Manic Depression (Bipolar Affective Disorder)

Background

Manic depression is commonly referred to as bipolar disorder. It is a major affective disorder, or mood disorder, characterized by dramatic mood swings. When in a manic state, it causes sleeplessness, sometimes for days, along with hallucinations, psychosis, grandiose delusions, and/or paranoia. Bipolar disorder is defined by the presence of one or more episodes of abnormally elevated energy levels, cognition, and mood with or without one or more depressive episodes.

 

What is Bipolar Affective disorder?

Bipolar disorder is a complex disorder that affects about 1% of the general population. The mood swings associated with it alternate from major, or clinical, depression to mania or extreme elation. The mood swings can range from very mild to extreme, and they can happen gradually or suddenly within a timeframe of minutes to hours. When mood swings happen frequently, the process is called rapid cycling.

Along with the dramatic mood swings, patients with bipolar disorder may have disturbances in thinking. They may also have distortions of perception and impairment in social functioning. Marked by relapses and remissions, bipolar disorder has a high rate of recurrence if left untreated. Patients with severe mania usually require hospitalization to keep them from risky behaviours. Those who are severely depressed also might need hospitalization to keep them from acting on suicidal thoughts.

Any person can develop Bipolar Affective Disorder; however, studies indicate that highly creative, sensitive people, people tending to be perfectionists and high achievers, have a higher prevalence of bipolar affective disorder. Biological factors seem to play a major role in producing Bipolar Affective Disorder. A person’s personality make up and/or stresses in the environment (for example, death of a loved one, separation, divorce, etc.) may also play a part in bringing on depressive or manic states.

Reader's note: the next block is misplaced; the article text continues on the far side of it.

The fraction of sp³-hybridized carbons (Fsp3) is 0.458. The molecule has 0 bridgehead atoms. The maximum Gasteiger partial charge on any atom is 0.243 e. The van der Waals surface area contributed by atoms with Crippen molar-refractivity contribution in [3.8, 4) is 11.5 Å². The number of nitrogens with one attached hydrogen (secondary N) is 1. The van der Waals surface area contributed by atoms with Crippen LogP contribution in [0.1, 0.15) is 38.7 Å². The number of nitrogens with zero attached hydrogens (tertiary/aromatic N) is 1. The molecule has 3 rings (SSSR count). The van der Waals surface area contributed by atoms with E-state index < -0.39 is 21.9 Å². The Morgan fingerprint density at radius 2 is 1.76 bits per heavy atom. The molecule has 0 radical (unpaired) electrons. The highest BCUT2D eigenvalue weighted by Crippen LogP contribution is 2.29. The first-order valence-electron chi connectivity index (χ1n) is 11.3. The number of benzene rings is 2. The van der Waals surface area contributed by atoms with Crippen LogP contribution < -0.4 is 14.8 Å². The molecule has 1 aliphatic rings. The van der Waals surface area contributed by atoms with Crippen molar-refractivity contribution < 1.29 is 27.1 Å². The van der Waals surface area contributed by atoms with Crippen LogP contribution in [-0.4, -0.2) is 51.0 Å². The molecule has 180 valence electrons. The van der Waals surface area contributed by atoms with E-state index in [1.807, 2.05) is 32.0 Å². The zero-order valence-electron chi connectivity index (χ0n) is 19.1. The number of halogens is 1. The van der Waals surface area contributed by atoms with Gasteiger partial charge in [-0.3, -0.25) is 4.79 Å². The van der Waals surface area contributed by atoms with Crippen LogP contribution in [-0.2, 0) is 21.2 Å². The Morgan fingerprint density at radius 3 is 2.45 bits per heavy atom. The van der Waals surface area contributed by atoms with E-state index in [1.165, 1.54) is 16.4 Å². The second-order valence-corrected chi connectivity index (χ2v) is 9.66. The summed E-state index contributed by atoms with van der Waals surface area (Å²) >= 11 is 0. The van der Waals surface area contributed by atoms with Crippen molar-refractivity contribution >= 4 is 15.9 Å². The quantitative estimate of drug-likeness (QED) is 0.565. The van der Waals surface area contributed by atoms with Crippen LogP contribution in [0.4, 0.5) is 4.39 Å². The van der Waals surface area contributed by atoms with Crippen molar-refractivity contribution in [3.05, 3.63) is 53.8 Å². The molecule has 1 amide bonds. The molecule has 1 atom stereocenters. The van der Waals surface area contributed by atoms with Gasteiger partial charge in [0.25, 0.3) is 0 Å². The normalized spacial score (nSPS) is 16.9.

Manic episodes

Mania is the defining feature of bipolar disorder. Mania is a distinct period of elevated or irritable mood, which can take the form of euphoria, and lasts up to a week (or less if hospitalized). People with mania commonly experience an increase in energy and a decreased need for sleep, with many often getting as little as three or four hours of sleep per night. Some can go days without sleeping. A manic person may exhibit pressured speech, with thoughts experienced as racing. Attention span is low, and a person in a manic state may be easily distracted. Judgment may be impaired, and sufferers may go on spending sprees or engage in risky behaviour that is not normal for them. They may indulge in substance abuse, particularly alcohol or other depressants, cocaine or other stimulants, or sleeping pills. Their behaviour may become aggressive, intolerant, or intrusive. They may feel out of control or unstoppable, or as if they have been “chosen” and are “on a special mission”, or have other grandiose or delusional ideas. Sexual drive may increase. At more extreme levels, a person in a manic state can experience psychosis, or a break with reality, where thinking is affected along with mood. Some people in a manic state experience severe anxiety and are irritable (to the point of rage), while others are euphoric and grandiose. The severity of manic symptoms can be measured by rating scales such as the Altman Self-Rating Mania Scale and clinician-based Young Mania Rating Scale.